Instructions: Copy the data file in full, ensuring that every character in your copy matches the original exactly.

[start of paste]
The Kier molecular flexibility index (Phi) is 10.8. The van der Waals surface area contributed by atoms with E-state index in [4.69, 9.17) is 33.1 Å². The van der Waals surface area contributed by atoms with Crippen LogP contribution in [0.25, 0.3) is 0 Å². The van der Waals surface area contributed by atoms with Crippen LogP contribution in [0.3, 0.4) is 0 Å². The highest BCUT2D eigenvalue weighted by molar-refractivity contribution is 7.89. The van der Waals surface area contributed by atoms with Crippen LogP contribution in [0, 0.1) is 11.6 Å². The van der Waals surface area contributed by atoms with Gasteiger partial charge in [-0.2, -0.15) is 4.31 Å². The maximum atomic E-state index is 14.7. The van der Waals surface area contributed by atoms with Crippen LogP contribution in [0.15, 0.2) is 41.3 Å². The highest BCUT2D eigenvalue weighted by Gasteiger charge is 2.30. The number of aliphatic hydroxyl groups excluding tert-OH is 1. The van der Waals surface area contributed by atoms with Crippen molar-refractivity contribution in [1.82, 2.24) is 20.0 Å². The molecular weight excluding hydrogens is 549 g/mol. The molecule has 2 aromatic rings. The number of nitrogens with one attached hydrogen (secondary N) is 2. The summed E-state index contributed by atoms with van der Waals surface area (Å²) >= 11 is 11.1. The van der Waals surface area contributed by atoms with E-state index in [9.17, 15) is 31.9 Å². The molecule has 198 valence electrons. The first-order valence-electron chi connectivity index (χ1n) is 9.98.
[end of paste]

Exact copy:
The Kier molecular flexibility index (Phi) is 10.8. The van der Waals surface area contributed by atoms with E-state index in [4.69, 9.17) is 33.1 Å². The van der Waals surface area contributed by atoms with Crippen LogP contribution in [0.25, 0.3) is 0 Å². The van der Waals surface area contributed by atoms with Crippen LogP contribution in [0.3, 0.4) is 0 Å². The highest BCUT2D eigenvalue weighted by molar-refractivity contribution is 7.89. The van der Waals surface area contributed by atoms with Crippen LogP contribution in [0, 0.1) is 11.6 Å². The van der Waals surface area contributed by atoms with Gasteiger partial charge in [-0.2, -0.15) is 4.31 Å². The maximum atomic E-state index is 14.7. The van der Waals surface area contributed by atoms with Crippen LogP contribution in [0.15, 0.2) is 41.3 Å². The highest BCUT2D eigenvalue weighted by Gasteiger charge is 2.30. The number of aliphatic hydroxyl groups excluding tert-OH is 1. The van der Waals surface area contributed by atoms with Crippen molar-refractivity contribution in [1.82, 2.24) is 20.0 Å². The molecular weight excluding hydrogens is 549 g/mol. The molecule has 2 aromatic rings. The number of nitrogens with one attached hydrogen (secondary N) is 2. The summed E-state index contributed by atoms with van der Waals surface area (Å²) >= 11 is 11.1. The van der Waals surface area contributed by atoms with E-state index in [9.17, 15) is 31.9 Å². The molecule has 198 valence electrons. The first-order valence-electron chi connectivity index (χ1n) is 9.98.